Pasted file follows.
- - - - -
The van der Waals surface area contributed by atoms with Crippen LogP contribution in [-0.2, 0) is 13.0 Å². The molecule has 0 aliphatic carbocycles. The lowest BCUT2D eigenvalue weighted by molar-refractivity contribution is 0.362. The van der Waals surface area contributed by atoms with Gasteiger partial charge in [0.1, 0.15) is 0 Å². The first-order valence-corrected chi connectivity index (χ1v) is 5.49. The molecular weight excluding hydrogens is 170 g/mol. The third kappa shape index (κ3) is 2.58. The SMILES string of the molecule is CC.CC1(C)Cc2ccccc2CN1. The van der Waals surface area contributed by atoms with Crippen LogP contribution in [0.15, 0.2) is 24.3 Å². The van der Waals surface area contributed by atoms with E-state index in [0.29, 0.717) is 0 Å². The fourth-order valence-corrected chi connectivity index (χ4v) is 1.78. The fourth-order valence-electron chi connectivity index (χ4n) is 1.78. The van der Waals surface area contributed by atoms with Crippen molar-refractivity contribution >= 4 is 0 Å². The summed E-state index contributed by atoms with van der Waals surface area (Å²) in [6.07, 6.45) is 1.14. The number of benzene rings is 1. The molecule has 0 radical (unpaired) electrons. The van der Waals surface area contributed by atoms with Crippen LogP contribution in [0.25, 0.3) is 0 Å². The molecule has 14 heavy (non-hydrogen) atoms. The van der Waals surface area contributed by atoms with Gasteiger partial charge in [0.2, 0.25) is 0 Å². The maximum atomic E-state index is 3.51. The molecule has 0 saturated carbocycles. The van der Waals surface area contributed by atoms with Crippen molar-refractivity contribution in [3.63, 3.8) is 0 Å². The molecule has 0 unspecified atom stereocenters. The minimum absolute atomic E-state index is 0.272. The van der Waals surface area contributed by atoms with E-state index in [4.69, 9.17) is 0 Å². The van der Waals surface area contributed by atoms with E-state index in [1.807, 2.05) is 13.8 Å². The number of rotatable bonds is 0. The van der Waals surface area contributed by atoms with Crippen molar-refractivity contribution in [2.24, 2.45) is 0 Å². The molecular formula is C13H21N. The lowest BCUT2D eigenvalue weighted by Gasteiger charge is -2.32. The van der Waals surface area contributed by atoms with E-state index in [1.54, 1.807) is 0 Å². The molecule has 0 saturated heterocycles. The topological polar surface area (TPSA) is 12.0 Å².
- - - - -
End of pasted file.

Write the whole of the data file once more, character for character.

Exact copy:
The van der Waals surface area contributed by atoms with Crippen LogP contribution in [-0.2, 0) is 13.0 Å². The molecule has 0 aliphatic carbocycles. The lowest BCUT2D eigenvalue weighted by molar-refractivity contribution is 0.362. The van der Waals surface area contributed by atoms with Gasteiger partial charge in [0.1, 0.15) is 0 Å². The first-order valence-corrected chi connectivity index (χ1v) is 5.49. The molecular weight excluding hydrogens is 170 g/mol. The third kappa shape index (κ3) is 2.58. The SMILES string of the molecule is CC.CC1(C)Cc2ccccc2CN1. The van der Waals surface area contributed by atoms with Crippen LogP contribution in [0.15, 0.2) is 24.3 Å². The van der Waals surface area contributed by atoms with E-state index in [0.29, 0.717) is 0 Å². The fourth-order valence-corrected chi connectivity index (χ4v) is 1.78. The fourth-order valence-electron chi connectivity index (χ4n) is 1.78. The van der Waals surface area contributed by atoms with Crippen molar-refractivity contribution >= 4 is 0 Å². The summed E-state index contributed by atoms with van der Waals surface area (Å²) in [6.07, 6.45) is 1.14. The number of benzene rings is 1. The molecule has 0 radical (unpaired) electrons. The van der Waals surface area contributed by atoms with Crippen LogP contribution in [0.25, 0.3) is 0 Å². The molecule has 14 heavy (non-hydrogen) atoms. The van der Waals surface area contributed by atoms with Gasteiger partial charge in [0.2, 0.25) is 0 Å². The maximum atomic E-state index is 3.51. The molecule has 0 saturated carbocycles. The van der Waals surface area contributed by atoms with Crippen molar-refractivity contribution in [3.63, 3.8) is 0 Å². The molecule has 0 unspecified atom stereocenters. The minimum absolute atomic E-state index is 0.272. The van der Waals surface area contributed by atoms with E-state index in [4.69, 9.17) is 0 Å². The van der Waals surface area contributed by atoms with E-state index in [1.807, 2.05) is 13.8 Å². The number of rotatable bonds is 0. The van der Waals surface area contributed by atoms with Crippen molar-refractivity contribution in [2.24, 2.45) is 0 Å². The molecular formula is C13H21N. The lowest BCUT2D eigenvalue weighted by Gasteiger charge is -2.32. The van der Waals surface area contributed by atoms with E-state index in [1.54, 1.807) is 0 Å². The molecule has 0 saturated heterocycles. The topological polar surface area (TPSA) is 12.0 Å².